Adam Ashley-Cooper scored a late try as the Wallabies beat the British & Irish Lions 16-15 in Melbourne, writes SIMON BORCHARDT.
With 10 minutes to go and trailing by six points, the hosts were awarded a penalty in centre-field, 5m out from the Lions’ tryline. James Horwill called for the scrum, from which they went wide, and knocked on. It was a passage of play that looked set to sum up the match for the Wallabies, who had made several basic handling errors.
But they surged back on to the attack, and after 15 phases James O’Connor put Ashley-Cooper over. Christian Lealiifano, who had been knocked out cold in the first minute of the first Test, slotted the difficult conversion to put his side ahead.
The Lions, though, were then gifted an attacking lineout when Will Genia passed to O'Connor from just outside his 22 and the flyhalf kicked directly into touch. But Liam Gill stole the Lions' lineout ball and the Wallabies won a penalty that helped to relieve the pressure.
However, the Lions still weren't done, taking the ball up to the halfway line and being awarded a penalty after the hooter. Leigh Halfpenny, who had kicked five penalties in the match, had the chance to win the series à la Morné Steyn in 2009, but his kick fell well short.
It was an exciting end to an error-strewn game.
The Wallabies had finished the first Test in Brisbane by winning a scrum penalty and they continued to dominate up front in Melbourne with Lions loosehead Mako Vunipola being penalised twice in the space of seven minutes. Lealiifano kicked both penalties to give the hosts a 6-3 lead.
The Lions would have been disappointed with that considering how they had dominated the opening 10 minutes. Twice they had kicked penalties into touch, twice they had set up a rolling maul and twice the Wallabies had been penalised for collapsing it. That had earned them a team warning from referee Craig Joubert, so the Lions must have been tempted to kick for the corner again and push for the try. They didn’t, though, with Halfpenny, whose first shot at goal had come off the crossbar, making no mistake this time.
The Lions scrum hit back in the second quarter, with Benn Robinson penalised for releasing his bind on Adam Jones and Ben Alexander standing up in the scrum because of pressure from Vunipola. That resulted in six points to the visitors, and Halfpenny made it 12-9 with a penalty just before the break.
Another big scrum from the Lions on the hour-mark resulted in a penalty, which Halfpenny sent through the posts, and it looked as if they would soon be celebrating a famous series win.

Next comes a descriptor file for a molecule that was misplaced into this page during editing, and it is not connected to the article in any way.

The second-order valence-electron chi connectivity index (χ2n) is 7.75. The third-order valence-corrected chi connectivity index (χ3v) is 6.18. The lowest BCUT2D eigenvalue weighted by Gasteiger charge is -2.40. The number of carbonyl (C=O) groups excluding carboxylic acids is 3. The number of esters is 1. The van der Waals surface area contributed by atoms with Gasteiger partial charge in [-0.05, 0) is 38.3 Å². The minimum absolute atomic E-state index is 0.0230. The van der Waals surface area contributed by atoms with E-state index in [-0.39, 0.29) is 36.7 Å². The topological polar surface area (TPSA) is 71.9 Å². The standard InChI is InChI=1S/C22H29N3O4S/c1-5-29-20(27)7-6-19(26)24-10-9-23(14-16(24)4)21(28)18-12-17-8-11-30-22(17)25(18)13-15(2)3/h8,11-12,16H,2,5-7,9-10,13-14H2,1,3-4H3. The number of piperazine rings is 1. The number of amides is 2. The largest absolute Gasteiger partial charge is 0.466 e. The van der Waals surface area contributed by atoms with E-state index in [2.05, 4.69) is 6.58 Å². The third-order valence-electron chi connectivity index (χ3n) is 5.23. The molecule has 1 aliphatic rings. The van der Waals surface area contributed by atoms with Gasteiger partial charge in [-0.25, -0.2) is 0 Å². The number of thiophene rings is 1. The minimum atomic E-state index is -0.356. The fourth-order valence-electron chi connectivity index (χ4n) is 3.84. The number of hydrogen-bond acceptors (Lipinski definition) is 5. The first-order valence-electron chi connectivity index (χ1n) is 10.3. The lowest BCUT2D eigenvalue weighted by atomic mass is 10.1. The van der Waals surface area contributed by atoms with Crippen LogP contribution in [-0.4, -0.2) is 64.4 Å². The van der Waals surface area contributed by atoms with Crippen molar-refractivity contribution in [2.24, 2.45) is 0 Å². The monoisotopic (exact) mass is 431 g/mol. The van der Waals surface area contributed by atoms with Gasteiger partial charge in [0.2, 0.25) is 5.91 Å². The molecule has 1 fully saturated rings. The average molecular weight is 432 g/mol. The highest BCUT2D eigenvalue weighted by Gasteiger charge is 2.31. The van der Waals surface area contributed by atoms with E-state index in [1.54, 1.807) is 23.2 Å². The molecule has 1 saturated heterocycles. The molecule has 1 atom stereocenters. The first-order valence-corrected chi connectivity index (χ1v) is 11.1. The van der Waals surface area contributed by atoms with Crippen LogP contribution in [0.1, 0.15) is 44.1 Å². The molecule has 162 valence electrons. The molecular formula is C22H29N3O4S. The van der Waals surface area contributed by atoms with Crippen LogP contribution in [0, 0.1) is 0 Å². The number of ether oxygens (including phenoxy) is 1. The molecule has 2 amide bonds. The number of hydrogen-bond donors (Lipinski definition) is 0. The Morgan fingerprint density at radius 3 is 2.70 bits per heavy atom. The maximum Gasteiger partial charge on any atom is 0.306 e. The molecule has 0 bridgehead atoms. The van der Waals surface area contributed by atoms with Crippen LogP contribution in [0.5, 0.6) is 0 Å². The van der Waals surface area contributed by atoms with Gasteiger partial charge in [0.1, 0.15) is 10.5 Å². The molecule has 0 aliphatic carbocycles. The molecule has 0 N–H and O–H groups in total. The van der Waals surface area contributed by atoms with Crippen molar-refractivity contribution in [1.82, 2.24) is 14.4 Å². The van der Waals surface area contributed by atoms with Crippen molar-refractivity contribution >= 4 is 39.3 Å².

But the Wallabies finished strongly to keep the series alive going into the third Test in Sydney.
Wallabies – Try: Adam Ashley-Cooper. Conversion: Christian Lealiifano. Penalties: Christian Lealiifano (3).
British & Irish Lions – Penalties: Leigh Halfpenny (5).
Wallabies – 15 Kurtley Beale, 14 Israel Folau, 13 Adam Ashley-Cooper, 12 Christian Lealiifano, 11 Joe Tomane, 10 James O'Connor, 9 Will Genia, 8 Wycliff Palu, 7 Michael Hooper, 6 Ben Mowen, 5 Kane Douglas, 4 James Horwill (c), 3 Ben Alexander, 2 Stephen Moore, 1 Benn Robinson.
Subs: 16 Saia Fainga'a, 17 James Slipper, 18 Sekope Kepu, 19 Rob Simmons, 20 Liam Gill, 21 Nick Phipps, 22 Rob Horne, 23 Jesse Mogg.
British & Irish Lions – 15 Leigh Halfpenny, 14 Tommy Bowe, 13 Brian O'Driscoll, 12 Jonathan Davies, 11 George North, 10 Jonny Sexton, 9 Ben Youngs, 8 Jamie Heaslip, 7 Sam Warburton (c), 6 Dan Lydiate, 5 Geoff Parling, 4 Alun Wyn Jones, 3 Adam Jones, 2 Tom Youngs, 1 Mako Vunipola.
Subs: 16 Richard Hibbard, 17 Ryan Grant, 18 Dan Cole, 19 Tom Croft, 20 Sean O'Brien, 21 Conor Murray, 22 Owen Farrell, 23 Alex Cuthbert.
Photo: Scott Barbour/Getty Images
Du Preezs fulfilling rugby destinies
The three Du Preez brothers, and their Springbok father, are on the cover of the new SA Rugby magazine.
Boks need balance
The Springboks must evolve their game over time under Allister Coetzee, but it's South Africa’s traditional strengths that will be integral to ensuring the June Test series against Ireland is a success, writes CRAIG LEWIS.
What we’ve learned
Five lessons from the 10th round of Super Rugby, according to CRAIG LEWIS.